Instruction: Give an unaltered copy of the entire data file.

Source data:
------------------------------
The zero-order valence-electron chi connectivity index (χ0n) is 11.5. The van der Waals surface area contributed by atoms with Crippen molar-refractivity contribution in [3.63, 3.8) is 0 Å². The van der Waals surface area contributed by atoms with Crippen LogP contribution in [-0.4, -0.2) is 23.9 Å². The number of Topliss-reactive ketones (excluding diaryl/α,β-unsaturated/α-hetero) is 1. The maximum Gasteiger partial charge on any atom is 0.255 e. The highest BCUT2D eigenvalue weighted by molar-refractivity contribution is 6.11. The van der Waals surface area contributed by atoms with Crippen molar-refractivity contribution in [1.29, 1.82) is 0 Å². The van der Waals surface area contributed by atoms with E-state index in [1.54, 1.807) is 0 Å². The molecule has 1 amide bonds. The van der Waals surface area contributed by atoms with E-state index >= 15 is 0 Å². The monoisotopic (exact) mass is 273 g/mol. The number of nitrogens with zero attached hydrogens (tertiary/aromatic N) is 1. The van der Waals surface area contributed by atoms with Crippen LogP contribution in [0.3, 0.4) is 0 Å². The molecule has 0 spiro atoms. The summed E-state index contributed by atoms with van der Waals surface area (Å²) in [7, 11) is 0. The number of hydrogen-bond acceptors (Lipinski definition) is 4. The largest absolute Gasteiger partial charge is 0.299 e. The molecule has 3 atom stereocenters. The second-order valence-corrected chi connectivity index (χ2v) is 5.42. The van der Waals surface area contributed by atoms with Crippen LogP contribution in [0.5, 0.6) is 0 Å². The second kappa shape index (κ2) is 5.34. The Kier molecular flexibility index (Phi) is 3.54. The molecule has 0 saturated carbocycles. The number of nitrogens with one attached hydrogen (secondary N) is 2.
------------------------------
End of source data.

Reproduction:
The zero-order valence-electron chi connectivity index (χ0n) is 11.5. The van der Waals surface area contributed by atoms with Crippen molar-refractivity contribution in [3.63, 3.8) is 0 Å². The van der Waals surface area contributed by atoms with Crippen LogP contribution in [-0.4, -0.2) is 23.9 Å². The number of Topliss-reactive ketones (excluding diaryl/α,β-unsaturated/α-hetero) is 1. The maximum Gasteiger partial charge on any atom is 0.255 e. The highest BCUT2D eigenvalue weighted by molar-refractivity contribution is 6.11. The van der Waals surface area contributed by atoms with Crippen molar-refractivity contribution in [1.29, 1.82) is 0 Å². The van der Waals surface area contributed by atoms with E-state index in [1.54, 1.807) is 0 Å². The molecule has 1 amide bonds. The van der Waals surface area contributed by atoms with E-state index >= 15 is 0 Å². The monoisotopic (exact) mass is 273 g/mol. The number of nitrogens with zero attached hydrogens (tertiary/aromatic N) is 1. The van der Waals surface area contributed by atoms with Crippen LogP contribution in [0.3, 0.4) is 0 Å². The molecule has 0 spiro atoms. The summed E-state index contributed by atoms with van der Waals surface area (Å²) in [7, 11) is 0. The number of hydrogen-bond acceptors (Lipinski definition) is 4. The largest absolute Gasteiger partial charge is 0.299 e. The molecule has 3 atom stereocenters. The second-order valence-corrected chi connectivity index (χ2v) is 5.42. The van der Waals surface area contributed by atoms with Crippen LogP contribution in [0.5, 0.6) is 0 Å². The second kappa shape index (κ2) is 5.34. The Kier molecular flexibility index (Phi) is 3.54. The molecule has 0 saturated carbocycles. The number of nitrogens with one attached hydrogen (secondary N) is 2.